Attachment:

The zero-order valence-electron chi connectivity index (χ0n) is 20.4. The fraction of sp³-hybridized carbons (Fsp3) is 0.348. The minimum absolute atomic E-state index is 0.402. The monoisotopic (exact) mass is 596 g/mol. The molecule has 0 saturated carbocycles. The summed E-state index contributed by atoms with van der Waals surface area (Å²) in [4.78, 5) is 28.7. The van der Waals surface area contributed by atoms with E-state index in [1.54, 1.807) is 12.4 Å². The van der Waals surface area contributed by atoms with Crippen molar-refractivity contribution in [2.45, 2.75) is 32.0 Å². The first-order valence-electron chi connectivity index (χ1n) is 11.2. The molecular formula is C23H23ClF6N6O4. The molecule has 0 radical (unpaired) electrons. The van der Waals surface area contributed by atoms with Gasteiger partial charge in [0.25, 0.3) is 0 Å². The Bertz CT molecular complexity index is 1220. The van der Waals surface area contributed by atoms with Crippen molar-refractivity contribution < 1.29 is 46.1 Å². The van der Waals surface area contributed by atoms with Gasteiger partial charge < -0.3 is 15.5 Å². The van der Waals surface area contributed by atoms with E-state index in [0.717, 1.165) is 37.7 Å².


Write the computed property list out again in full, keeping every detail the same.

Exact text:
The zero-order valence-electron chi connectivity index (χ0n) is 20.4. The fraction of sp³-hybridized carbons (Fsp3) is 0.348. The minimum absolute atomic E-state index is 0.402. The monoisotopic (exact) mass is 596 g/mol. The molecule has 0 saturated carbocycles. The summed E-state index contributed by atoms with van der Waals surface area (Å²) in [4.78, 5) is 28.7. The van der Waals surface area contributed by atoms with E-state index in [1.54, 1.807) is 12.4 Å². The van der Waals surface area contributed by atoms with Crippen molar-refractivity contribution in [2.45, 2.75) is 32.0 Å². The first-order valence-electron chi connectivity index (χ1n) is 11.2. The molecular formula is C23H23ClF6N6O4. The molecule has 0 radical (unpaired) electrons. The van der Waals surface area contributed by atoms with Gasteiger partial charge in [0.25, 0.3) is 0 Å². The Bertz CT molecular complexity index is 1220. The van der Waals surface area contributed by atoms with Crippen molar-refractivity contribution < 1.29 is 46.1 Å². The van der Waals surface area contributed by atoms with Gasteiger partial charge < -0.3 is 15.5 Å². The van der Waals surface area contributed by atoms with E-state index in [0.717, 1.165) is 37.7 Å².